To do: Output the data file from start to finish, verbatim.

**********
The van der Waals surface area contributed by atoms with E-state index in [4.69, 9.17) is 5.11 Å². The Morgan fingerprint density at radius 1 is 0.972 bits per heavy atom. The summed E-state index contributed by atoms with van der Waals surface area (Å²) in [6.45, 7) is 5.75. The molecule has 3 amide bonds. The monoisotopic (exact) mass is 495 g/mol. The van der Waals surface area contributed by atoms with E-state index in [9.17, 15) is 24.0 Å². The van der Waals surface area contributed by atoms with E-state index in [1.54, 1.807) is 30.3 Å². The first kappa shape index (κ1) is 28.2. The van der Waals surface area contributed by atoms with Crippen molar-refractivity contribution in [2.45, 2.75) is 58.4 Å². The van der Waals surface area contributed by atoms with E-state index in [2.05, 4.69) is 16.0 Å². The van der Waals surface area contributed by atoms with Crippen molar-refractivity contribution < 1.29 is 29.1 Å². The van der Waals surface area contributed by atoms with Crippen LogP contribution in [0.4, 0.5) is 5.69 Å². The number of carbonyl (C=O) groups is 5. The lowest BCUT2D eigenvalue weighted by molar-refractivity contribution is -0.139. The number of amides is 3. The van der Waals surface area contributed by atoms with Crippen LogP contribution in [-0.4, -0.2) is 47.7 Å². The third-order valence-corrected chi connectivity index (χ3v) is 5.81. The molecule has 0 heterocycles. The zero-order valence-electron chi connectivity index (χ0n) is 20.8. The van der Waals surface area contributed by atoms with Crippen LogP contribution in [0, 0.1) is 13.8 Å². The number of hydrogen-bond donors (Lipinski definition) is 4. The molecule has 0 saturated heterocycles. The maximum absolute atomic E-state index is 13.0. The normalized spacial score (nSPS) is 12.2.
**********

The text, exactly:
The van der Waals surface area contributed by atoms with E-state index in [4.69, 9.17) is 5.11 Å². The Morgan fingerprint density at radius 1 is 0.972 bits per heavy atom. The summed E-state index contributed by atoms with van der Waals surface area (Å²) in [6.45, 7) is 5.75. The molecule has 3 amide bonds. The monoisotopic (exact) mass is 495 g/mol. The van der Waals surface area contributed by atoms with E-state index in [9.17, 15) is 24.0 Å². The van der Waals surface area contributed by atoms with E-state index in [1.54, 1.807) is 30.3 Å². The first kappa shape index (κ1) is 28.2. The van der Waals surface area contributed by atoms with Crippen molar-refractivity contribution in [2.45, 2.75) is 58.4 Å². The van der Waals surface area contributed by atoms with E-state index in [2.05, 4.69) is 16.0 Å². The van der Waals surface area contributed by atoms with Crippen molar-refractivity contribution < 1.29 is 29.1 Å². The van der Waals surface area contributed by atoms with Crippen LogP contribution in [0.4, 0.5) is 5.69 Å². The number of carbonyl (C=O) groups is 5. The lowest BCUT2D eigenvalue weighted by molar-refractivity contribution is -0.139. The number of amides is 3. The van der Waals surface area contributed by atoms with Crippen LogP contribution in [-0.4, -0.2) is 47.7 Å². The third-order valence-corrected chi connectivity index (χ3v) is 5.81. The molecule has 0 heterocycles. The zero-order valence-electron chi connectivity index (χ0n) is 20.8. The van der Waals surface area contributed by atoms with Crippen LogP contribution in [0, 0.1) is 13.8 Å². The number of hydrogen-bond donors (Lipinski definition) is 4. The molecule has 0 saturated heterocycles. The maximum absolute atomic E-state index is 13.0. The normalized spacial score (nSPS) is 12.2.